Two hours in a gas station line.
Three to four hours to get on mass transportation.
No transitional housing.
It’s the one name that many people probably don’t ever want to hear again. Kind of like “Irene.”
Sandy has left a path of devastation on the East Coast like many have never experienced. We’re hearing variations of “I’ve never seen anything like this in all my time here” over and over.
Is this the new ‘normal’?
What is going on? Is this the beginning of the end for us?
Many think so, but many think this is just a glimpse of what our lives will really be like in the future. Others are taking this as a serious reminder to get their emergency provisions in order.
Would you be prepared (as prepared as you could be) if you were stuck without power, food or assistance in your house for days?
Emergency Stockpiling Lists for the Entire Family
In order to be prepared, the APHA emergency preparedness checklist recommends that you stockpile items like:
- Three-day supply of water and food at a minimum (one gallon of water per person, per day)
- Canned food with high water content (the liquid doubles as water for cooking) and low sodium (as to not increase your thirst)
- Extra prescription and OTC medications
- Bandages, band aids, first aid kit
- Flashlights and extra batteries
- Matches in waterproof container
- Copies of personal documents such as drivers’ licenses, passports, birth certificates, social security cards, marriage licenses, lists of credit card numbers and bank accounts, etc.
- Manual can openers
- Battery-operated or hand-crank radios (bonus for the ones with cellphone chargers!)
- Whistle (for emergency notifications)
- Plastic sheeting
- Duct tape and scissors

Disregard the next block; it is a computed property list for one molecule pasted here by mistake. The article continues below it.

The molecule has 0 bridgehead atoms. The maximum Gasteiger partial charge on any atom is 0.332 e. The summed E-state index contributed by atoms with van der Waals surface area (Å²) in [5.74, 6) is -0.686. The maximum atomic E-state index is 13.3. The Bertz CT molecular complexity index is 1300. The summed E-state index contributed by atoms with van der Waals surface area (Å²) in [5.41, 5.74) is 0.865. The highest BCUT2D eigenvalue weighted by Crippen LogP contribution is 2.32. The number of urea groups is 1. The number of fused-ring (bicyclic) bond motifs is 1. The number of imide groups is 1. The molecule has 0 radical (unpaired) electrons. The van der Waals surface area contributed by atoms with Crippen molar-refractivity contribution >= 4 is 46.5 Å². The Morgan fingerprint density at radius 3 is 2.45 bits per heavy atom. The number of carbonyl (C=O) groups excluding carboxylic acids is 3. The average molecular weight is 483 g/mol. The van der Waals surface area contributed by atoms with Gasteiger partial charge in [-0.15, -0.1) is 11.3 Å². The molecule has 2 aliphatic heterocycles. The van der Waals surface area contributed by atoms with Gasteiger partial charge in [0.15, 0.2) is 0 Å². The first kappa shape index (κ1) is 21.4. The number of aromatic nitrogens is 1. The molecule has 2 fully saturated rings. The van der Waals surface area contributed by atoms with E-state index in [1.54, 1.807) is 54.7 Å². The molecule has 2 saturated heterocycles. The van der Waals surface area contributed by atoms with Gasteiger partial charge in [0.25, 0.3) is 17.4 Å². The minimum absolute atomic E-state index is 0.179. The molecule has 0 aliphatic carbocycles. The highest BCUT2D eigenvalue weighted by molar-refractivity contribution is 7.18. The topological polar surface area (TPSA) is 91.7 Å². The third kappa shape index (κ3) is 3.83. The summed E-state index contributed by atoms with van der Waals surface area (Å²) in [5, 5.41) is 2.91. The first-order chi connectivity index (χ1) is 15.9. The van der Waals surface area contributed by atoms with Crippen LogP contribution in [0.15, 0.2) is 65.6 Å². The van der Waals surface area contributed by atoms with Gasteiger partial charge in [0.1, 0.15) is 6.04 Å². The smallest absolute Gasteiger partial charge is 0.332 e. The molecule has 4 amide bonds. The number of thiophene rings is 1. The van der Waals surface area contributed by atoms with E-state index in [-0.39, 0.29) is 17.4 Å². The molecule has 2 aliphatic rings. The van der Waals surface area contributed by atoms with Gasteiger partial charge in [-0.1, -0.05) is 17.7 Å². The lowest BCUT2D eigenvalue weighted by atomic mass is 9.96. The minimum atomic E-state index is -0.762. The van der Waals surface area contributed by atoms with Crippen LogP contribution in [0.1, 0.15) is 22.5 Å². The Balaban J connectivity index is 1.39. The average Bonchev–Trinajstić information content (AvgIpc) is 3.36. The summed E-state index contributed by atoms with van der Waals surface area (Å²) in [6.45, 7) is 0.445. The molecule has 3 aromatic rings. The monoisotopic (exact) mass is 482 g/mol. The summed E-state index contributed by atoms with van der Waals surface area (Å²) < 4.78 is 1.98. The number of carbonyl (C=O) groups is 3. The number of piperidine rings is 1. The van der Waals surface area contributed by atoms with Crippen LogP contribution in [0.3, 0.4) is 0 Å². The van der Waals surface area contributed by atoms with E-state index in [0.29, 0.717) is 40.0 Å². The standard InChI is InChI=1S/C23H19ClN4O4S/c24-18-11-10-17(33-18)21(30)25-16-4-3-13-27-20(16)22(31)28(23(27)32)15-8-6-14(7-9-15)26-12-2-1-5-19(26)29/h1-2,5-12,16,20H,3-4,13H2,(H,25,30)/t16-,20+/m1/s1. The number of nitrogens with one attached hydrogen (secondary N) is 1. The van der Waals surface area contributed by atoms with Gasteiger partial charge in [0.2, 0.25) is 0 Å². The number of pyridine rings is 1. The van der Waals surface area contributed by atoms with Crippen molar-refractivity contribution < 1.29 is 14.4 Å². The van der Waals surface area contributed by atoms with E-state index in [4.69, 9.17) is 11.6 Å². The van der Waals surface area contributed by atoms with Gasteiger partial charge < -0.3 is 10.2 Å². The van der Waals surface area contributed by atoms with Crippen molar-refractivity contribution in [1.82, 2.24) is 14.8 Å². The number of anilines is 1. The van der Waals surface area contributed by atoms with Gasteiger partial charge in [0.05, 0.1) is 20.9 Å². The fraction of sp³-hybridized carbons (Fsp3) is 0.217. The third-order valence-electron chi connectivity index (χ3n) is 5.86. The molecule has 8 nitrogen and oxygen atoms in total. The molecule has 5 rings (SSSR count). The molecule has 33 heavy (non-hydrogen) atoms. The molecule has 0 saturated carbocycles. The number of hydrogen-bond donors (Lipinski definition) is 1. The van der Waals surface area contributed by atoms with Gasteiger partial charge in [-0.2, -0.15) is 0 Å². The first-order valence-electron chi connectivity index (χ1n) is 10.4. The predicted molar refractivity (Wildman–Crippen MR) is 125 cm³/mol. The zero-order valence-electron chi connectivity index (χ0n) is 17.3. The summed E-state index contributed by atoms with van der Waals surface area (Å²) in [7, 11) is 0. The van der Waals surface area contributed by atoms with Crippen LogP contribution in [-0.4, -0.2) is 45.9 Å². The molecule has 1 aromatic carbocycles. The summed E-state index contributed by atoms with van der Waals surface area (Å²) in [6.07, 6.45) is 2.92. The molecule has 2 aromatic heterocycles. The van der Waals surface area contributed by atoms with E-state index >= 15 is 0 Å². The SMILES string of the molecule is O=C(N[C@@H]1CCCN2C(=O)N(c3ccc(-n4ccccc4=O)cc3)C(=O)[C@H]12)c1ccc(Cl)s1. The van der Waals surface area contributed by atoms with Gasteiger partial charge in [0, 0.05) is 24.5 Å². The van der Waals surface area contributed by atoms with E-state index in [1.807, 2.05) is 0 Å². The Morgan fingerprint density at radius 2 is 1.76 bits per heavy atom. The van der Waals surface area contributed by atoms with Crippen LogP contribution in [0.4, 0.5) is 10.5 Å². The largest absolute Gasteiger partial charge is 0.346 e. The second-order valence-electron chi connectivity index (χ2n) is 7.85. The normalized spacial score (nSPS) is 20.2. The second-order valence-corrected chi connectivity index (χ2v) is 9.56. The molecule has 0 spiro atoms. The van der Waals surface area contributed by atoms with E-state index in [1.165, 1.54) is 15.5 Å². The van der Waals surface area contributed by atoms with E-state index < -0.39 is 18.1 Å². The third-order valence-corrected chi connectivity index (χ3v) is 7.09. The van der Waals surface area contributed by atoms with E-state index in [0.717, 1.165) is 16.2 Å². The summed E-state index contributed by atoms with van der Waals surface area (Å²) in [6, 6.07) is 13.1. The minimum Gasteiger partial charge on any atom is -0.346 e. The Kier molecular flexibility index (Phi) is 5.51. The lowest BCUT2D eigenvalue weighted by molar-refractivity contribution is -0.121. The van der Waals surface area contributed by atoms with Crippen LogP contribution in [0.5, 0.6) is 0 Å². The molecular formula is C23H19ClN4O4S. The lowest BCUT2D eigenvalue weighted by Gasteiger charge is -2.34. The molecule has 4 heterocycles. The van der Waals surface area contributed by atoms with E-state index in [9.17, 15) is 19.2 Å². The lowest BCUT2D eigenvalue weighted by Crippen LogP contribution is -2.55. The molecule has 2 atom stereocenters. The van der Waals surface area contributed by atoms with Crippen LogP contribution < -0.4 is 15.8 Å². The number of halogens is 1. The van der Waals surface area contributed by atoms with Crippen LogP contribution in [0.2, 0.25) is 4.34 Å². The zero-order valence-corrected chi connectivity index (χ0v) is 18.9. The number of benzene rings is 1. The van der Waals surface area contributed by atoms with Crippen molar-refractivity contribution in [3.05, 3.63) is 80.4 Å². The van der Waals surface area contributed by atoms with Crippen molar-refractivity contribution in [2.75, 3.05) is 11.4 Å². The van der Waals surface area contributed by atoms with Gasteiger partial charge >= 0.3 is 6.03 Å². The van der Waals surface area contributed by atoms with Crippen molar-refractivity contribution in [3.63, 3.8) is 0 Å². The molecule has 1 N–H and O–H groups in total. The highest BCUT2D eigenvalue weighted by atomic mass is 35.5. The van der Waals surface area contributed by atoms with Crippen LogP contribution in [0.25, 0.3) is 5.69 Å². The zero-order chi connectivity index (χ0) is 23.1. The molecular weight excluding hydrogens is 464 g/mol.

- Local maps
- Moist towelettes or diaper wipes (that can double as toilet paper and wash clothes)
- Chlorine bleach and medicine dropper (can be use for disinfecting and treating water)
- Sleeping bags
- Baby supplies like extra diapers, ointments, medications and formula
- Toys, books, and coloring books to keep them occupied
- Comfort food and favorite toys or items
- Photo of pet
- Extra pet food
- Pet medications
- Veterinary records
- Carriers and leashes
- Travel water bowls
Things you might forget about until they’re not available:
- Paper cups, plates, utensils
- Feminine hygiene products
- Birth control
- Contact solution
- Denture supplies
- Garbage bags
- First aid manual (you may not be able to access the Internet)
- Chocolate bars (store them in the freezer until needed!)
- Toilet paper
- Extra items for your friends and family (in a time of severe emergency, you will probably want to help as many people as possible)
In some cases, preparedness means that you are ready to evacuate your home (due to flooding, weather, chemical spills, danger, or a number of other things) at a moment’s notice. Therefore, your emergency preparedness should include grab-and-go bags (also called 72 hour bags) for each member of your family (including your pets).
Grab-and-go bags are usually backpacks (or other easy-to-carry bags) filled with items you find necessary to live away from home for a few days in a shelter or another home. At a minimum, pack for 72 hours of needs.
Make sure each grab-and-go bag includes:
- One change of clothing
- Multiple pairs of socks and underwear (including long underwear)
- Photos of family members and pets
- Bottled water
- Easy to carry snacks and food like granola bars, chocolate bars, packs of dried fruit and nuts, protein bars, etc.
- Manual can opener
- Sterno can and matches
- Extra batteries
- Rolled sleeping bag and/or blanket
- Plastic baggies (to keep items dry)
- Small pad of paper, pens and permanent marker
- Single packs of moist towelettes
- Hand sanitizer
- Toothbrush, toothpaste
- Dust mask
- Feminine hygiene products (if needed)
- Copy of identification and important documents and phone numbers
- Work gloves
- Swiss Army knife
- Health needs (prescription medications, prescription glasses, contacts, OTC pain medications, etc.)
- Easy-to-carry entertainment items like decks of cards, magazines, crossword puzzle books, etc.
- Extra sets of keys to your house, car
During severe emergencies in your area, you may not be able to make it home to your stockpiled items. Consider keeping an emergency bag in the car, separate from your at-home grab-and-go bag.
Do you think this is the beginning of the end? Do you prepare at your house?
Image: National Guard, By Master Sgt. Mark C. Olsen [CC-BY-2.0 (http://creativecommons.org/licenses/by/2.0) or Public domain], via Wikimedia Commons